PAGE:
Rafael Benjumea: Spain has it all


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Spain has everything to lead the ecological revolution promoted by the European Union as part of its economic recovery plan for the region. There are many factors to think that not only are we not going to miss this new train, but that we can become its locomotive.

We have sun and we have land, two advantages that give us competitiveness compared to other countries. More than 3,000 hours of sunshine per year and 2,300,000 hectares (Ha) of land classified as wasteland, according to the 2019 Statistical Yearbook of the Ministry of Agriculture, Fisheries and Food (MAPA). Of these, we would need less than 60,000 Ha. To meet the photovoltaic targets set out in the Energy and Climate Plan by 2030. We are, therefore, favored candidates to lead the ecological transition in Europe.

To these unmatched resources must be added the potential of our photovoltaic industry. A sector that has been a pioneer and that now has the opportunity to consolidate, after suffering the ups and downs of renewable development in our country. For this, it is important to support national production for the installation of solar capacity that must be installed until 2030, 29 GW according to the National Integrated Energy and Climate Plan 2021-2030 (PNIEC).

Spain has the historic opportunity to become an international hub. We have 32 manufacturers with national production capacity, 13 technology companies, 15 research centers and 15 universities with training or research activity in photovoltaics. In the ‘Top 10’ world of inverter manufacturers, there are two Spanish.

Faced with this opportunity we find unjustified opposition movements to photovoltaic development. Nobody wants to use all of our territory to be the solar panel of Europe, nor fill all our fields with plates, nor install plants in areas of high environmental value. It is about making a limited, orderly, sustainable and respectful use of the biodiversity of our territory.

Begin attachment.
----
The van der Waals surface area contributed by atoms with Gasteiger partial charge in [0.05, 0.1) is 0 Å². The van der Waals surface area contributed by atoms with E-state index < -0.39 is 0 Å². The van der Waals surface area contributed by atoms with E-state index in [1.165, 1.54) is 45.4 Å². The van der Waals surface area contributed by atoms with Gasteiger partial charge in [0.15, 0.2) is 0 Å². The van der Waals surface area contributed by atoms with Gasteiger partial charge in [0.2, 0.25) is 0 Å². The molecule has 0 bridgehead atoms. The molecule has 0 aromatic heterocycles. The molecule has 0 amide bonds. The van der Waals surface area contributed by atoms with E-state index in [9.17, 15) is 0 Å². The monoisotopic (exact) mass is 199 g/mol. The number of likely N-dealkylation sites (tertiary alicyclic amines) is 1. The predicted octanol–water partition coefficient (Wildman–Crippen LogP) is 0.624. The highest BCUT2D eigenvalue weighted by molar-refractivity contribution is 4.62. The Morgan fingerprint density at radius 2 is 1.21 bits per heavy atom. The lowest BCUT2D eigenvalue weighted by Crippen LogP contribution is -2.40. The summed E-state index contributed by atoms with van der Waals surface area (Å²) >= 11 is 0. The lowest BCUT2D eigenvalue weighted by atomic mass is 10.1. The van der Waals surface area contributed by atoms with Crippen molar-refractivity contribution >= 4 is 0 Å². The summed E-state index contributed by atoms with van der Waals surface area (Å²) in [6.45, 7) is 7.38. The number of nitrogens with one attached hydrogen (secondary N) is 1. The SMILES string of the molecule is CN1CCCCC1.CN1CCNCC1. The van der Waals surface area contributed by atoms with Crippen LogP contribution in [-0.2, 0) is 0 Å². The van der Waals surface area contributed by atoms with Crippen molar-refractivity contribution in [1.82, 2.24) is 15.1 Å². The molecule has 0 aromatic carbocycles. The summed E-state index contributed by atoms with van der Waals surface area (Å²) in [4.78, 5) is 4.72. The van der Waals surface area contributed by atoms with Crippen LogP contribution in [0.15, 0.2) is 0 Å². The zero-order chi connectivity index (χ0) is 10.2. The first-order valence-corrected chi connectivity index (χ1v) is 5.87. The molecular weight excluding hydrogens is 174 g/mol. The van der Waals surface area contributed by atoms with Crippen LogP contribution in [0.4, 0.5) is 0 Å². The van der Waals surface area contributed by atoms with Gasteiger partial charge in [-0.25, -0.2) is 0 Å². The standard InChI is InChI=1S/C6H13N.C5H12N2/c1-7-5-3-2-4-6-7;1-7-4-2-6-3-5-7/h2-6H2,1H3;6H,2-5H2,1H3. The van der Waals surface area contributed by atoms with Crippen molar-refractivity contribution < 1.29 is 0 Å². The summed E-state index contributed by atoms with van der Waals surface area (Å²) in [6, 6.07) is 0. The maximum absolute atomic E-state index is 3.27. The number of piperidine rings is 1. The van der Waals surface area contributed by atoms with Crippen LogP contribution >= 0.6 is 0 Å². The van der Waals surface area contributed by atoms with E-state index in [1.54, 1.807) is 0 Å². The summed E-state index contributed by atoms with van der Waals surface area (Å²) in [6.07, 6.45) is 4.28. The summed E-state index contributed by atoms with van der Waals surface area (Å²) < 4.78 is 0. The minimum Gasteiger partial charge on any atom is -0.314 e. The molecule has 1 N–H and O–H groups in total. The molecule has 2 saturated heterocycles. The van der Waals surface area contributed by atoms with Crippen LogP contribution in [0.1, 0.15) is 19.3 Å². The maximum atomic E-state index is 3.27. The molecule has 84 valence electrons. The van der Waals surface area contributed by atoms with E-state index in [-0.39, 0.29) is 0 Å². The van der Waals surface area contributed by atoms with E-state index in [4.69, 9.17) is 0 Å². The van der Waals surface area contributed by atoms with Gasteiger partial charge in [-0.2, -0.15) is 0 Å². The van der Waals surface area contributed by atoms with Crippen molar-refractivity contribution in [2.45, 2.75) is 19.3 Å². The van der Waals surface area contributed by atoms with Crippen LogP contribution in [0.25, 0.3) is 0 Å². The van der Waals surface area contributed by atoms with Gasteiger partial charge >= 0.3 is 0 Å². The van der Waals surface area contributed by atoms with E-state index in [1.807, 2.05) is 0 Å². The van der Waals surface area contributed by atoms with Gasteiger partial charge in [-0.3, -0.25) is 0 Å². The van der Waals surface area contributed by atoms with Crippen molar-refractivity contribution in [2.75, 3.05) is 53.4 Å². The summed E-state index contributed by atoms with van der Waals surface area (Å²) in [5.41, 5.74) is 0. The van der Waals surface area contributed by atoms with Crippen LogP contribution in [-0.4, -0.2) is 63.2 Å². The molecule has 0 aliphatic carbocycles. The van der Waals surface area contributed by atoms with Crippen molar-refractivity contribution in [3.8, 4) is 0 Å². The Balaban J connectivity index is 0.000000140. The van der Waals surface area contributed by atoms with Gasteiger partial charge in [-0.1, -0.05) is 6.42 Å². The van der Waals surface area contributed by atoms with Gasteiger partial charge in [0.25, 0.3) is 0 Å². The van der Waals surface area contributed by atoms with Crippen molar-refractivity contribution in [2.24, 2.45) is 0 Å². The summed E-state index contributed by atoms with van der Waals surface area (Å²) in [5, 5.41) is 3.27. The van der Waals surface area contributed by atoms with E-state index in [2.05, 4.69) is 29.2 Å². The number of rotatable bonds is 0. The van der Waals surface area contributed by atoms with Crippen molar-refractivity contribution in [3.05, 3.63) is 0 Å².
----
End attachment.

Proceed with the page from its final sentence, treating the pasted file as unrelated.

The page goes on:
Photovoltaics is a source of energy that in addition to being clean and combat climate change, favors our energy independence, which is around 73%. Too high a percentage for a country so abundant in solar resources and capable of generating energy without having to depend on third countries.

Plants in soil have a useful life of around 30 years, after which we work so that they are all reversible, that is, when the land they have occupied is dismantled, it is in better condition than before in terms of soil quality or biodiversity. And, to reach the 29 GW that establishes the PNIEC we would only need 0.15% of agricultural land, that, on the other hand, during that time, due to the change of use, it would improve its vegetal layer, providing greater biodiversity than an agricultural monoculture and contributing to a natural restoration.

The ecological transition requires large, medium and small facilities and communities. The solution is not only through our roofs, which are not enough for our ecological transition. There is no time to lose. Let’s not stagnate our industry again. Let’s not stop our fight to limit the increase in temperatures. Let’s not miss the great opportunity to create wealth and employment. Better, let’s all strive to do it with conscience and responsibility.

Rafael Benjumeais president of the Spanish Photovoltaic Union (UNEF)

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